The Evolution of 19th-Century American Publishers’ Cloth Bindings

Andrews Library Special Collections
March 25 – May 10, 2024

This exhibit highlights the trends of publishers’ cloth bindings from the 1830s and early experiments in design to the 1890s when more sophisticated pieces surfaced as professional artists were commissioned to create cover designs.

With the increase of literacy, co-education, and lending libraries, industrial book design followed the tastes and trends of the American public to meet the ever-increasing demands of readers.

Publishers’ trade cloth bindings chart the extravagance of the gift book era, as well as the restrained designs created during the Civil War when resources were limited. By the turn of the 20th century, mass-produced, trade books incorporated the aesthetic design philosophies that emerged with the Arts and Crafts movement allowing for an appreciation of the book as object, as well as the book as text. The celebration of this aesthetic is evident in the cloth binding designs of artists such as Margaret Armstrong and Sarah Wyman Whitman.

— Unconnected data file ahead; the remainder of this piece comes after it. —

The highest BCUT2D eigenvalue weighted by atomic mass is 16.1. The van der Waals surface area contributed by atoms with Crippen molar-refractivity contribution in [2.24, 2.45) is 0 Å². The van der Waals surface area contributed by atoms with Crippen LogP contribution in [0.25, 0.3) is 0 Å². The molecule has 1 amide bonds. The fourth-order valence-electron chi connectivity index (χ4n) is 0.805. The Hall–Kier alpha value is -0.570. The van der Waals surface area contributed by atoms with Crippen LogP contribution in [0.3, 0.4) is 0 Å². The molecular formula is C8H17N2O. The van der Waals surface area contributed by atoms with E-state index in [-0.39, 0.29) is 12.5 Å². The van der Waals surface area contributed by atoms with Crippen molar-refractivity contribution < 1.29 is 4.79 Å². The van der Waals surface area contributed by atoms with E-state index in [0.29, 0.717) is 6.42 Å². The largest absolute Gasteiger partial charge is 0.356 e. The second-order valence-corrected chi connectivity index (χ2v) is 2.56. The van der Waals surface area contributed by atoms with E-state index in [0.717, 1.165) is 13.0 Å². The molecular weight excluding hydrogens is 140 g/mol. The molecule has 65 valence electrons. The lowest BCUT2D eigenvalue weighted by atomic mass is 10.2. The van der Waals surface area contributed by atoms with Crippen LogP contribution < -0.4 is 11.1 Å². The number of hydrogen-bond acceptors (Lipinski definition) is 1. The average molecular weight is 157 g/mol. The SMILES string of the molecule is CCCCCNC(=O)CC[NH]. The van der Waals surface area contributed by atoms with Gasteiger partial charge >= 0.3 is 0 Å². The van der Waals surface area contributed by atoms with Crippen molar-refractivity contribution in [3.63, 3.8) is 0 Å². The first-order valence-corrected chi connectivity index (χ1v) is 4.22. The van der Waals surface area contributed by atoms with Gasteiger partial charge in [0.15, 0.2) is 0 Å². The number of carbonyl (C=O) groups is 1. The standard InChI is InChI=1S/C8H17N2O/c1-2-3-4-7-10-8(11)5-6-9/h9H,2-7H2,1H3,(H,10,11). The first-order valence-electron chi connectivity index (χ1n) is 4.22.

Special arrangements can be made for classes or small groups to view more materials from our collection. For more information contact Denise Monbarren (x2527).

Posted in Library Announcement on March 19, 2024.